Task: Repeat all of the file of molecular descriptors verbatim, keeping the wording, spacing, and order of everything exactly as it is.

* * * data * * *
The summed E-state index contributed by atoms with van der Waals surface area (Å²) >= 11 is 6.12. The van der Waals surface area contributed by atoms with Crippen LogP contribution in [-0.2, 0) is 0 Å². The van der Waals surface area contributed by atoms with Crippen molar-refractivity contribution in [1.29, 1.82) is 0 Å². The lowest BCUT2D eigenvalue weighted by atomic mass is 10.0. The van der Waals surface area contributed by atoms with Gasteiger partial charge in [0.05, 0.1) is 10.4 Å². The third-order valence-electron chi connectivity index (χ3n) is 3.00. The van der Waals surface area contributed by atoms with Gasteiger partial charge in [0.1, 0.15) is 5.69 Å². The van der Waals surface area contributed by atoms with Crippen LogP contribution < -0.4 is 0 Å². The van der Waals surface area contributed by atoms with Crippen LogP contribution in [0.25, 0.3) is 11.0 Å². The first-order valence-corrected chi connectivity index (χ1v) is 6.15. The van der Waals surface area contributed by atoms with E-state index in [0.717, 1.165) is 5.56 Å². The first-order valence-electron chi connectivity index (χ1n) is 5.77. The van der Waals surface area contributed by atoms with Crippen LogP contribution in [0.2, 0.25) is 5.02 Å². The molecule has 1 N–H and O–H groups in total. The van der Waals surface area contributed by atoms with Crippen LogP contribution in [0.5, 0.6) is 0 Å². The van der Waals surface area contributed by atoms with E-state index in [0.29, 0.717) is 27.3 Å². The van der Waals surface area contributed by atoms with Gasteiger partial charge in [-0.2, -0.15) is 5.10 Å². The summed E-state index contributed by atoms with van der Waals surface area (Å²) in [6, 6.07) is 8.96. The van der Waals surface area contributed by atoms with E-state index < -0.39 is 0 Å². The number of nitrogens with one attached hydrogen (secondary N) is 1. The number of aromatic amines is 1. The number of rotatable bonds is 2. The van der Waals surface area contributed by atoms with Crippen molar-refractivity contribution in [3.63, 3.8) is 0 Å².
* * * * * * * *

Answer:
The summed E-state index contributed by atoms with van der Waals surface area (Å²) >= 11 is 6.12. The van der Waals surface area contributed by atoms with Crippen LogP contribution in [-0.2, 0) is 0 Å². The van der Waals surface area contributed by atoms with Crippen molar-refractivity contribution in [1.29, 1.82) is 0 Å². The lowest BCUT2D eigenvalue weighted by atomic mass is 10.0. The van der Waals surface area contributed by atoms with Gasteiger partial charge in [0.05, 0.1) is 10.4 Å². The third-order valence-electron chi connectivity index (χ3n) is 3.00. The van der Waals surface area contributed by atoms with Gasteiger partial charge in [0.1, 0.15) is 5.69 Å². The van der Waals surface area contributed by atoms with Crippen LogP contribution < -0.4 is 0 Å². The van der Waals surface area contributed by atoms with Crippen LogP contribution in [0.25, 0.3) is 11.0 Å². The first-order valence-corrected chi connectivity index (χ1v) is 6.15. The van der Waals surface area contributed by atoms with E-state index in [0.717, 1.165) is 5.56 Å². The first-order valence-electron chi connectivity index (χ1n) is 5.77. The van der Waals surface area contributed by atoms with Crippen LogP contribution in [0.2, 0.25) is 5.02 Å². The molecule has 1 N–H and O–H groups in total. The van der Waals surface area contributed by atoms with Crippen LogP contribution in [0.5, 0.6) is 0 Å². The van der Waals surface area contributed by atoms with E-state index in [0.29, 0.717) is 27.3 Å². The van der Waals surface area contributed by atoms with Gasteiger partial charge in [-0.2, -0.15) is 5.10 Å². The summed E-state index contributed by atoms with van der Waals surface area (Å²) in [6, 6.07) is 8.96. The van der Waals surface area contributed by atoms with E-state index < -0.39 is 0 Å². The number of nitrogens with one attached hydrogen (secondary N) is 1. The number of aromatic amines is 1. The number of rotatable bonds is 2. The van der Waals surface area contributed by atoms with Crippen molar-refractivity contribution in [3.63, 3.8) is 0 Å².